Tjeerd de Jong
In the field of electrical engineering, an insulator is a material or medium that insulates against the conduction of electricity. Insulators are used in the transmission and distribution of energy, for example, in high-voltage lines, in primary components, but also in switchgear. Insulators are available in glass, porcelain or plastic with the aim of being able to secure an electrical connection without leakage currents and without a surge. Insulators are manufactured in accordance with IEC, ANSI and other certifications as a single component to a voltage level of up to 1100kV.
The lines on a high-voltage tower (e.g. Danube tower) are held in place by (triangular shaped) suspended insulators. On the other hand, in the case of a Wintrack pylon (resembling the chassis of a wind turbine), sideways protruding insulators are fitted as a V-shape and serve as support insulators to absorb both compressive and tensile forces. The high-voltage lines then usually enter a high-voltage substation via the guyed tower using insulators with a different function. It is also common to see the use of a flexible cable termination with an integrated insulator at take-off points (or points of departure) where a ground cable passes to the lines.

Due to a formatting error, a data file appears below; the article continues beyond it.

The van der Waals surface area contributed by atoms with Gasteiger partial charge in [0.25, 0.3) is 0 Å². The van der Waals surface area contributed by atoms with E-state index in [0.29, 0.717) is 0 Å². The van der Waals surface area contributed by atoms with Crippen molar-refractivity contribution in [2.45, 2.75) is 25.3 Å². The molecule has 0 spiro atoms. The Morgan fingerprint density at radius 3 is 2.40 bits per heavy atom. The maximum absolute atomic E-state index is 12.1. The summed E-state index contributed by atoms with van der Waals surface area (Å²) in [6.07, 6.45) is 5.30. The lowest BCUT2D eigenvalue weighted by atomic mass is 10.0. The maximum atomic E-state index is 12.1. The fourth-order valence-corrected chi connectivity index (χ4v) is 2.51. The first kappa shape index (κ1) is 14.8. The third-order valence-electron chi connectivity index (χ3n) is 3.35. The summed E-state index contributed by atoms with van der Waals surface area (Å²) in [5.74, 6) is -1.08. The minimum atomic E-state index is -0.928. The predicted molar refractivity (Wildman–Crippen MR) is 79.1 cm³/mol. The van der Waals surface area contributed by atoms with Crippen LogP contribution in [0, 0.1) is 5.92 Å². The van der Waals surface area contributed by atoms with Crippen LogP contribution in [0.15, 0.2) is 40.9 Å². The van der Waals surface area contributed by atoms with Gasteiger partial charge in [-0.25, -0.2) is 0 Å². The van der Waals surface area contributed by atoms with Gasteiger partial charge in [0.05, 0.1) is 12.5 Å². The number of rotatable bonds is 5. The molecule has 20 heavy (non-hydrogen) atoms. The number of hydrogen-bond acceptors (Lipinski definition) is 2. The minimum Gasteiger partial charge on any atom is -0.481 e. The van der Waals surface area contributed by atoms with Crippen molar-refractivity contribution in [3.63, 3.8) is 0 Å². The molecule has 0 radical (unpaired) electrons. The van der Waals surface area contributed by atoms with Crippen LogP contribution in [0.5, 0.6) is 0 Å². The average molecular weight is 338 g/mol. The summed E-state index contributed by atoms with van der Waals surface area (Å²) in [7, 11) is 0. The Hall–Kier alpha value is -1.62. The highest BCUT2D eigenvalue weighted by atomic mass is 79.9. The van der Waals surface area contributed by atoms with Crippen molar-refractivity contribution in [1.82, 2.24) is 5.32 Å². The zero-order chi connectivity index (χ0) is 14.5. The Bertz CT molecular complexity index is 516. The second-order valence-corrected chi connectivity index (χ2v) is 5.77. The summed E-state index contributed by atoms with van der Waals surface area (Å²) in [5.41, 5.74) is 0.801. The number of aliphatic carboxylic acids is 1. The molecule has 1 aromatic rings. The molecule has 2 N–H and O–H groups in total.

If we look at the primary components in a high-voltage substation, insulators are used everywhere. An insulator is therefore an indispensable component in electrical engineering for insulating the conductivity of electricity. However, support insulators are also used in high-voltage substations to safely connect rail, tube or wire to each other in order to create the various three-phase rail sections and branches to the various switch bays.
The use of the various insulators mentioned is determined based on the voltage level, insulation level, pollution class, forces and application. Insulators must continue to function for their entire technical life in various weather conditions, in various operating situations regardless of whether standing or suspended. That is why strict requirements are imposed on an insulator, such as on the top transverse and tensile forces that can arise as a result of wind loads and electrical forces.
In addition, depending on the insulation level (BIL) and pollution class (very light to heavy), different versions of the screens can be used to achieve the desired creepage distance. The most common creepage distances vary from 16mm/kV to 31mm/kV phase-to-phase.
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Tjeerd de Jong